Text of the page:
How do we reply to Jesus when, multiple times daily, he asks us personally: “Whom do you say I am?”

19th Sunday in Ordinary Time (13.08.2017)

Danger Is Not Our Only Constant Companion
“Would Jesus have knowingly sent his disciples into danger?” A university student put this question in a Bible-share on this Sunday’s Gospel (Matthew 14:22-33). Certainly a night crossing on the notoriously unpredictable Sea of Galilee would have its dangers.

Danger, specifically the unknown, is our constant companion. Since our first parents disobeyed God, thereby losing the peace and divine harmony of ‘The Garden of Eden’, humanity has been continuously endangered. The counterbalance to the presence of unknown danger is the declaration by God of his abiding love for us through the gift of the Holy Spirit.

St. John, in his first letter (5:19) makes it clear that, while we belong to God, our world of exile is in the power of Satan. It will continue so until the Risen Lord returns as King and Judge of the Universe. Then, finally and forever, Satan’s grip on the world will be broken.

The ultimate danger for humanity is the loss of heaven, eternity with God. All other dangers, even the life-threatening variety, are relative. Just as God did not write-off our disobedient first parents neither does he write-off their descendants. The ultimate proof of this is that God the Father sent his only Son into our dangerous world. He knew that Satan’s power over this world would not triumph even when it inflicted crucifixion on his Son, Jesus.

St. Paul made this point strongly in Romans 5.20 “But however much sin increased, (God’s) grace was always greater; so that as sin’s reign brought death, so grace was to rule through the saving justice that leads to eternal life through Jesus Christ our Lord.”

Jesus knew the individual, as well as the collective, strengths of his disciples. Among them were experienced ‘Sea of Galilee’ fishermen. For them, sudden storms would have been nothing new. Matthew tells us that their boat was ‘battling with a strong headwind’, not sinking. There’s no mention of the disciples being in fear of the waves. Their terror came not from the storm but from the vision of Jesus walking on water. Sometimes in listening to the Gospel, as also at other times if our listening is distracted, we can insert our own preconceived interpretation on the words we hear. This can lead us to wrong conclusions and possibly faulty decisions.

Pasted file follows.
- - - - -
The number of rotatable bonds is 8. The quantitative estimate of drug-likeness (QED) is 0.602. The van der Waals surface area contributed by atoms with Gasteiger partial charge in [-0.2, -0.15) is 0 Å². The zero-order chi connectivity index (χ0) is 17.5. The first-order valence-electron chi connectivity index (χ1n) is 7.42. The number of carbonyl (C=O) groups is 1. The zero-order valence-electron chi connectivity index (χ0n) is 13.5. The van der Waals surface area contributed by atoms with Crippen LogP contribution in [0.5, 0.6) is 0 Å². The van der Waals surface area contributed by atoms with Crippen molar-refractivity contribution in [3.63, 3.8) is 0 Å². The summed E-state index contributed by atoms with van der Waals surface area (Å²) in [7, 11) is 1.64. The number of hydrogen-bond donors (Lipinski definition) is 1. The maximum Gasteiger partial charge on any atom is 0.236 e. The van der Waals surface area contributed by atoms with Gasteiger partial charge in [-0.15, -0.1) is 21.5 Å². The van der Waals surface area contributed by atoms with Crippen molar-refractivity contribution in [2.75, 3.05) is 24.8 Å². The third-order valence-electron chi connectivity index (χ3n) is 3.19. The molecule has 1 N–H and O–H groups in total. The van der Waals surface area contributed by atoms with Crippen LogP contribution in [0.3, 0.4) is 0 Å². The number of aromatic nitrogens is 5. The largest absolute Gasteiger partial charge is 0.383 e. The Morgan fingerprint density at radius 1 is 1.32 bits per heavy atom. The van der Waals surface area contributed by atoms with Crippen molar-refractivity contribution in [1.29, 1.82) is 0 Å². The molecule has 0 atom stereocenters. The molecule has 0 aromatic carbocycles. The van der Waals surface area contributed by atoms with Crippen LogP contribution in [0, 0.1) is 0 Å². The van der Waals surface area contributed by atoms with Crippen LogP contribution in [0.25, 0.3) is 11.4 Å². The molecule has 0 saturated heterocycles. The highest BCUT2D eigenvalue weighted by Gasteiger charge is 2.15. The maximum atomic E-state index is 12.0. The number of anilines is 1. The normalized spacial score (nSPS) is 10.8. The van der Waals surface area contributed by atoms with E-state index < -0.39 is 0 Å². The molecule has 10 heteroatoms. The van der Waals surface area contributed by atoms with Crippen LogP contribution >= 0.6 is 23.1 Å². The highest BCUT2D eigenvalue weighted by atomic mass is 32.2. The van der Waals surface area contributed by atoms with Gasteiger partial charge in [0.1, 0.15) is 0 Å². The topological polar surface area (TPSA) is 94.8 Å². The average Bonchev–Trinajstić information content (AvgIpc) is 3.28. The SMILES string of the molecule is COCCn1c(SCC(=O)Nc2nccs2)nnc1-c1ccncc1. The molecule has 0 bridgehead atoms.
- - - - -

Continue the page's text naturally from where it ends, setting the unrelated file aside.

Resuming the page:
Does this Gospel text challenge you and I to review and reassess the dangers, real or imaginary, we associate with our life? What do we see as the prime danger in our life? It should be any threat, from our self or from another, to our relationship with God. This always has to be our priority concern, even if the upholding of it costs our life here. The provenance for this assertion is the First Commandment – 

AND WITH ALL YOUR MIND"(Catechism of the Catholic Church)

Unless we give the preservation of our living relationship with God our ultimate and unchanging priority in life, then all our other judgements and evaluations become suspect. They could then, adapting words from the cigarette packet, ‘seriously damage our eternal health’.

To be a loyal disciple, follower of Jesus in this world has always been and remains for many today, dangerous.  Jesus himself said, “The birds of the air have nests and foxes have holes, but the Son of Man has nowhere to lay his head.” (Matthew 8:20)

To the careerist Zebedee brothers, James and John, Jesus posed the question, “Can you drink of the cup of suffering of which I am to drink?” (Mark 10:38 & Matthew 20:22) Their affirmative response, like Peter’s boast to Jesus (John 13:37) “I will lay down my life for you” had yet to pass the test of reality.

Our extract from Matthew’s Gospel offers us confirmation, as the actual event did for the disciples, that Jesus is always near, fully cognisant of what we are experiencing. Even the darkest of circumstances, symbolised by it being the fourth watch of the night 0300-0600 when Jesus appeared, cannot prevent the Light of Christ reaching us. Notice though that it is the disciples, in particular Peter, who engage Jesus not vice versa. Jesus never forces himself upon us. We have to invite him – as did the two utterly dispirited disciples on the ‘Road to Emmaus’ after Jesus’ crucifixion (Luke 24:13-35) “Stay with us, for it is towards evening and the day is now far spent.”